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Avian influenza (AI) or Bird Flu is a disease of viral etiology that ranges from a mild or even asymptomatic infection to an acute, fatal disease of chickens, turkeys, guinea fowls, and other avian species, especially migratory waterfowl.


The Avian viruses, along with the other influenza viruses, make up the virus family Orthomyxoviridae. The virus particle has an envelope with glycoprotein projections with hemagglutinating and neuraminidase activity. These two surface antigens, hemagglutinin (HA) and neuraminidase (NA), are the basis of describing the serologic identity of the influenza viruses using the letters H and N with the appropriate numbers in the virus designation e.g., H7N2. There are now 15 hemagglutinin and 9 neuraminidase antigens described among the Type A influenza viruses. The type designation (A, B, or C) is based upon the antigenic character of the M protein of the virus envelope and the nucleoprotein within the virus particle.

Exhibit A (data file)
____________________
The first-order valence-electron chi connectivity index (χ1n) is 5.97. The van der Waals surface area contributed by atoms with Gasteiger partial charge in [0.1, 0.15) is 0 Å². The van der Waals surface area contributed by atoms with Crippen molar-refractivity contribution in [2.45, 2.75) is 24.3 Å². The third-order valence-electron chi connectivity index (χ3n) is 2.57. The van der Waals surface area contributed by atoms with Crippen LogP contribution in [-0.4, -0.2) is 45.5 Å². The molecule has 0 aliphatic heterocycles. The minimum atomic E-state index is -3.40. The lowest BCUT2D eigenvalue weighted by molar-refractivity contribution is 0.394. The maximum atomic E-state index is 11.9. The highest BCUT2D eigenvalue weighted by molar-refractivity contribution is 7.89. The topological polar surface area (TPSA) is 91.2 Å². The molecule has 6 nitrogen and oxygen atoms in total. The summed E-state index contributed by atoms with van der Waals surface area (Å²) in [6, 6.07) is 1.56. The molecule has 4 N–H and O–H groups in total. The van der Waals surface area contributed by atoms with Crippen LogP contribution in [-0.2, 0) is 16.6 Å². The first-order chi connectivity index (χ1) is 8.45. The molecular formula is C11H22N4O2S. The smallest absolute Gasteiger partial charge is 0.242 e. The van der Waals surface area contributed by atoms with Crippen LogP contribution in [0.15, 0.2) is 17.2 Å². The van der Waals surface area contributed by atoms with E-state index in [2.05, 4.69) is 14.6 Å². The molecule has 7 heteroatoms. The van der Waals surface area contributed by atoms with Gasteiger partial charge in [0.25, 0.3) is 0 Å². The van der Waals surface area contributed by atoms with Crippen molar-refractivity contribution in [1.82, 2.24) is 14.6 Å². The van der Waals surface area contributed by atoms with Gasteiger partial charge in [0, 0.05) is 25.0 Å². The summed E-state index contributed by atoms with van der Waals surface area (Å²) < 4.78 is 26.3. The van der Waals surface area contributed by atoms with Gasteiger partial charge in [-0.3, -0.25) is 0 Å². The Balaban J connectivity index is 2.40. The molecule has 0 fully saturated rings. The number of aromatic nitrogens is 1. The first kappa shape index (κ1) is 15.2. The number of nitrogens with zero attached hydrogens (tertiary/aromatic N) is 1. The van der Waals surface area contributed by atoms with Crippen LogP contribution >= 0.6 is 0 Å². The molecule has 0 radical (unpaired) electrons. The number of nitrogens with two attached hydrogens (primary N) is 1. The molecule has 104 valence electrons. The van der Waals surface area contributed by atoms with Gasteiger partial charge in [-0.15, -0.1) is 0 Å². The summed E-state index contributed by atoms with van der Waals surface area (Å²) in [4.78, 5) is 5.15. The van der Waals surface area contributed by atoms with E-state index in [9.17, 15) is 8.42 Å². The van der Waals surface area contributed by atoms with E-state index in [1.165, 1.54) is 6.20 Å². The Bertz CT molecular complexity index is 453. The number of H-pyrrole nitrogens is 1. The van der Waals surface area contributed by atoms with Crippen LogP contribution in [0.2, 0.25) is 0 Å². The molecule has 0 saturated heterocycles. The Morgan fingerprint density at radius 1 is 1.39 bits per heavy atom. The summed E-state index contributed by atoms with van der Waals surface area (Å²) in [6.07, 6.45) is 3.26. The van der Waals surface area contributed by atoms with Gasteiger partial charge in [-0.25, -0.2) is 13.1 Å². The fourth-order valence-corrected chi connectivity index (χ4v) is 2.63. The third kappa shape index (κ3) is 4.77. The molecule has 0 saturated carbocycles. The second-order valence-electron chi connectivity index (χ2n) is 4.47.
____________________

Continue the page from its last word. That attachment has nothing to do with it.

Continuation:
Type A influenza virus causes avian influenza also known as the flu. It is a contagious disease and the main way that influenza viruses are spread is from person to person in respiratory droplets of coughs and sneezes. (This is called "droplet spread."). The flu is different from a cold. The symptoms can vary from a mild disease with little or no mortality to a highly fatal, rapidly spreading epidemic (highly pathogenic avian influenza) depending on the infecting virus strain, host factors, and environmental stressors. Some of the symptoms include: